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Regions of Japan

Hokkaido Tohoku Hokuriku
Shinetsu
Kanto Tokai Kansai Chugoku Shikoku Kyushu Okinawa Islands SAPPORO TOKYO NAGOYA OSAKA FUKUOKA FURANO KUSHIRO AOMORI SENDAI FUKUSHIMA NIKKO HAKONE SADO TAKAYAMA KANAZAWA ISE KYOTO NARA HIROSHIMA NAGASAKI KAGOSHIMA NAHA
Hokkaido
Hokkaido
  • Hokkaido
Sub-zero temperatures and the greatest of outdoor environments, complemented by sizzling soul food and warm-hearted welcomes. Japan's great white north offers wild, white winters and bountiful summers—a haven for dedicated foodies, nature lovers and outdoor adventure fans seeking an adrenaline rush
Tohoku
Tohoku
  • Aomori
  • Akita
  • Iwate
  • Yamagata
  • Miyagi
  • Fukushima
Sleek apple-red and electric-green shinkansen whisk you up to a haven of fresh powder snow, fresh fruit and fearsome folk legends Fearsome festivals, fresh powder and vast fruit orchards—the rugged northern territory of Tohoku offers a fresh perspective on travel in Japan
Hokuriku Shinetsu
Hokuriku Shinetsu
  • Niigata
  • Toyama
  • Ishikawa
  • Fukui
  • Nagano
Mountains and sea meet in one of Japan's wildest regions, and the result is sheer beauty. Once largely inaccessible, Hokuriku is now reachable by shinkansen from Tokyo in a matter of hours An easily accessible slice of rural Japan offering unrivaled mountainscapes and coastlines, endless outdoor adventure and amazing ocean fare
Kanto
Kanto
  • Tokyo
  • Kanagawa
  • Chiba
  • Saitama
  • Ibaraki
  • Tochigi
  • Gunma
Characterized by the constant buzz of the world's most populous metropolitan area, the Kanto region is surprisingly green with an array of escapes that include mountainous getaways and subtropical islands Experience diversity at its fullest, from the neon of Tokyo to the ski slopes of Gunma, exotic wildlife of the Ogasawara Islands and cultural heritage of Kamakura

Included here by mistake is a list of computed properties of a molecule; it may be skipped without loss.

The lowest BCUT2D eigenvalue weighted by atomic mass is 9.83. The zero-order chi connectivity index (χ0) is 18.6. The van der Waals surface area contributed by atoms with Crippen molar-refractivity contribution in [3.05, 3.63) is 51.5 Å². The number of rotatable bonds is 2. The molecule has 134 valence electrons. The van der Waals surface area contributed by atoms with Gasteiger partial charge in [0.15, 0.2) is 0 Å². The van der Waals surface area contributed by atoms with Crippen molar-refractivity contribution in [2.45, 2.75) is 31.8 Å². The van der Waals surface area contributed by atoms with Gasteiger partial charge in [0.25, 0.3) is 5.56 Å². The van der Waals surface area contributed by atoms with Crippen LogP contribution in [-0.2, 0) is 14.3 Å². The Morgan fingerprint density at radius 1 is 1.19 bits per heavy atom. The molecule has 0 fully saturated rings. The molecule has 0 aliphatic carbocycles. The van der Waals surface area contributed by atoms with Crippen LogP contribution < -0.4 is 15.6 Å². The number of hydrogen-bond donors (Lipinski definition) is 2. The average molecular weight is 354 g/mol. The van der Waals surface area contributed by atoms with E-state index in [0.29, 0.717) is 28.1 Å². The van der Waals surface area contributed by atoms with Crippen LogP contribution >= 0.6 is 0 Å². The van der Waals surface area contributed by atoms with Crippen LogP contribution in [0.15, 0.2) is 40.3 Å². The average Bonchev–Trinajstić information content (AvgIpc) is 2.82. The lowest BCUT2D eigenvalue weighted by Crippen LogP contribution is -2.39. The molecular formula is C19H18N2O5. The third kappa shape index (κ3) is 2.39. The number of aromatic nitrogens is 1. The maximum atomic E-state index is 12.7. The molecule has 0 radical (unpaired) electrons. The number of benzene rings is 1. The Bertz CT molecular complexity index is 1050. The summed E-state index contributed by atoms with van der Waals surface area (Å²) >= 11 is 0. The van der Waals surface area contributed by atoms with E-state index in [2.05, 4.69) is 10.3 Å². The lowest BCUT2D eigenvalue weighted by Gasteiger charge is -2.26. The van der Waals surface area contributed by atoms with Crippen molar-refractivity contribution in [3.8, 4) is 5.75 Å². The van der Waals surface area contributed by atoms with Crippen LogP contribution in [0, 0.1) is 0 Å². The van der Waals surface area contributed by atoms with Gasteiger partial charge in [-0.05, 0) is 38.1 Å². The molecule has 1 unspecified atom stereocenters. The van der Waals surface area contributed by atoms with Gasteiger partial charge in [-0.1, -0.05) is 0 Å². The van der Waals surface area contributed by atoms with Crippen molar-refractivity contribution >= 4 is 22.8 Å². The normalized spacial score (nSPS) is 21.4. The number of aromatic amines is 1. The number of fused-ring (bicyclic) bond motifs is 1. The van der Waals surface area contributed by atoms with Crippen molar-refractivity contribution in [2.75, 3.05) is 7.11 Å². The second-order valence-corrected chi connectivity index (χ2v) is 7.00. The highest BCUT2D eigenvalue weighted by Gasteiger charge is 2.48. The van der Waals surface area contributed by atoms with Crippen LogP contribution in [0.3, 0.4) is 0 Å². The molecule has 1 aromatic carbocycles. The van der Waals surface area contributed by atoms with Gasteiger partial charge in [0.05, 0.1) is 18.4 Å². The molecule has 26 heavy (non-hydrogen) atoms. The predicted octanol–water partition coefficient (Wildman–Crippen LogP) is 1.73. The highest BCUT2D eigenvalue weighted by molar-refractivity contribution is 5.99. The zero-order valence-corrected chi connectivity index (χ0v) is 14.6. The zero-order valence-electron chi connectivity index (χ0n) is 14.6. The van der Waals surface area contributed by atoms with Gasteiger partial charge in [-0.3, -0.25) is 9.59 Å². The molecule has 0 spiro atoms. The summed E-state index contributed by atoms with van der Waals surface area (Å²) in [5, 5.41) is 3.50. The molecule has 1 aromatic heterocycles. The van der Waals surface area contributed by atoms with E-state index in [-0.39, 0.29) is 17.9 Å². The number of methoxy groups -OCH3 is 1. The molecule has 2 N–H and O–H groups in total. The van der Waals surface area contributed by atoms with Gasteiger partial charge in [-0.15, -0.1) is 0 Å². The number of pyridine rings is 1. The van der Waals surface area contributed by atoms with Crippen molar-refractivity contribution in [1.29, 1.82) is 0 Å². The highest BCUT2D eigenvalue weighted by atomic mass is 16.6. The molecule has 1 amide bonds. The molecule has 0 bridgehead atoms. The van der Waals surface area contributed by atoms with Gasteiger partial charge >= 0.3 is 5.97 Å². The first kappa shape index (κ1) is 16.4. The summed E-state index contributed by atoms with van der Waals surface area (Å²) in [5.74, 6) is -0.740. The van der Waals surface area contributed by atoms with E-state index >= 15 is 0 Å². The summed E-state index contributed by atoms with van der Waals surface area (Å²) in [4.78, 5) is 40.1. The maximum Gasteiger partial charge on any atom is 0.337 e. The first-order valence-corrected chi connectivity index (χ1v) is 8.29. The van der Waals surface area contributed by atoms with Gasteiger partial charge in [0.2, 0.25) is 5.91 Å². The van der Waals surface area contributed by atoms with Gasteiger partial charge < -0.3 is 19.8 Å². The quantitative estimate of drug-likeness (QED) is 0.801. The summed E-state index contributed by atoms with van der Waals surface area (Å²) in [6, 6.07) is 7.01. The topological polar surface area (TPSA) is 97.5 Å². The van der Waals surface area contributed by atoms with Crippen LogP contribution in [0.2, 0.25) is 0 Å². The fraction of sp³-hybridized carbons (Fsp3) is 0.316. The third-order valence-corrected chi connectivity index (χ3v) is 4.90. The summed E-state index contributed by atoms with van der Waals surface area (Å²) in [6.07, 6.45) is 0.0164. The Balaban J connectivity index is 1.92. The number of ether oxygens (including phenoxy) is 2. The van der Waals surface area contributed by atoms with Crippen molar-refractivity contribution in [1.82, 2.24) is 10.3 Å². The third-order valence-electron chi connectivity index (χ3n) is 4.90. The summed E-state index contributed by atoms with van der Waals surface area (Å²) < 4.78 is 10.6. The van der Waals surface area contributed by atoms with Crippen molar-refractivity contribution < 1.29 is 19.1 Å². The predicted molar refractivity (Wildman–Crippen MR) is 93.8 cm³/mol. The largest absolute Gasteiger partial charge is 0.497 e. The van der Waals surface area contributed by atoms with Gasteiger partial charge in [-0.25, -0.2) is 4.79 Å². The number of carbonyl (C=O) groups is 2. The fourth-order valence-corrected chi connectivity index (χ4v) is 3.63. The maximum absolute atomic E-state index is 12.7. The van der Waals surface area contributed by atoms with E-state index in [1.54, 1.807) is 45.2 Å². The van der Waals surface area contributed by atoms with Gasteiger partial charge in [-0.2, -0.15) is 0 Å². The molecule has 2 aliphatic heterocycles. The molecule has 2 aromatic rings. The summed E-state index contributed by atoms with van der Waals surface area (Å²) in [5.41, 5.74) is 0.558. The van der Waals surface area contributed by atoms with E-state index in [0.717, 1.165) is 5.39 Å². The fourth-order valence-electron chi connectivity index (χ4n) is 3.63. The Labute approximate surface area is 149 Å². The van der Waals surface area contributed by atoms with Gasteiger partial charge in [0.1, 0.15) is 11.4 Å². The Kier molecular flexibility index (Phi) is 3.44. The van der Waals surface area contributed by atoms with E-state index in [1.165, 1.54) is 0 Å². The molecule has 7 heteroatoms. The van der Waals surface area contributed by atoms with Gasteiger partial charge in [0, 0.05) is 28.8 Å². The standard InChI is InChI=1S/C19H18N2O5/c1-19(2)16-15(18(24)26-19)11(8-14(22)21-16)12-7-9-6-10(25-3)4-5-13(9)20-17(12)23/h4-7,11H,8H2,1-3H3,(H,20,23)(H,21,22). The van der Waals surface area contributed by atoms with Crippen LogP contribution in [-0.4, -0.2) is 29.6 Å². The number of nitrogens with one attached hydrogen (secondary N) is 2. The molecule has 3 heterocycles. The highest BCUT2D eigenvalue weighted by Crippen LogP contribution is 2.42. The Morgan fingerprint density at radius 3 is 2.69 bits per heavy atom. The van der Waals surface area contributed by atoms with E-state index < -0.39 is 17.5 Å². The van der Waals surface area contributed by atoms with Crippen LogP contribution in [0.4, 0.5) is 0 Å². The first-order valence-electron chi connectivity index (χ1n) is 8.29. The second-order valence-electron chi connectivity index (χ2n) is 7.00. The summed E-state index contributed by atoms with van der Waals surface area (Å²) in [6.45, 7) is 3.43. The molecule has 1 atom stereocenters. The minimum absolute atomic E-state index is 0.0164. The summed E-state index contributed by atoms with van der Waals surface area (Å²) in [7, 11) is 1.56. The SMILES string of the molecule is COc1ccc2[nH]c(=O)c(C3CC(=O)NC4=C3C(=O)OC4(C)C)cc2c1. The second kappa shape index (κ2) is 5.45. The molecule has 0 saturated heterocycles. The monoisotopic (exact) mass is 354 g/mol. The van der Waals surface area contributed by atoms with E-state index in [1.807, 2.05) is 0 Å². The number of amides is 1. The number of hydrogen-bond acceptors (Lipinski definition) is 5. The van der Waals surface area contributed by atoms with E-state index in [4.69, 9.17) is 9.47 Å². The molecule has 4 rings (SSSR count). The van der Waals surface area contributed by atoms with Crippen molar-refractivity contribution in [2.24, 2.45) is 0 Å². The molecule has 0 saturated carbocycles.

Tokai
Tokai
  • Yamanashi
  • Shizuoka
  • Gifu
  • Aichi
  • Mie
Served by the shinkansen line that connects Tokyo, Kyoto and Osaka, the Tokai region provides plenty of interesting diversions and easy excursions Tokai means "eastern sea," and this region stretches east from Tokyo to Kyoto and includes blockbuster attractions such as Mt. Fuji and Takayama
Kansai
Kansai
  • Kyoto
  • Osaka
  • Shiga
  • Hyogo
  • Nara
  • Wakayama
From raucous nights out to outdoor thrills to peaceful reverie, trying to categorize the Kansai region is a futile task The Kansai region is one of extreme contrasts—the neon lights of Osaka and glittering Kobe nightscape, the peaceful realms of Shiga, Wakayama and Nara, and the cultured refinement of Kyoto
Chugoku
Chugoku
  • Tottori
  • Shimane
  • Okayama
  • Hiroshima
  • Yamaguchi
Less-traveled and delightfully inaccessible at times, the Chugoku region is a reminder that the journey is sometimes more important than the destination Welcome to Japan's warm and friendly western frontier, where the weather is warmer and the pace of life is slower
Shikoku
Shikoku
  • Tokushima
  • Kagawa
  • Ehime
  • Kochi
Providing the stage for literary classics, fevered dancing and natural wonders Island-hopping, cycling, soul-warming spiritual strolling and red-hot dancing—the island of Shikoku gets you up and moving
Kyushu
Kyushu
  • Fukuoka
  • Saga
  • Nagasaki
  • Oita
  • Kumamoto
  • Miyazaki
  • Kagoshima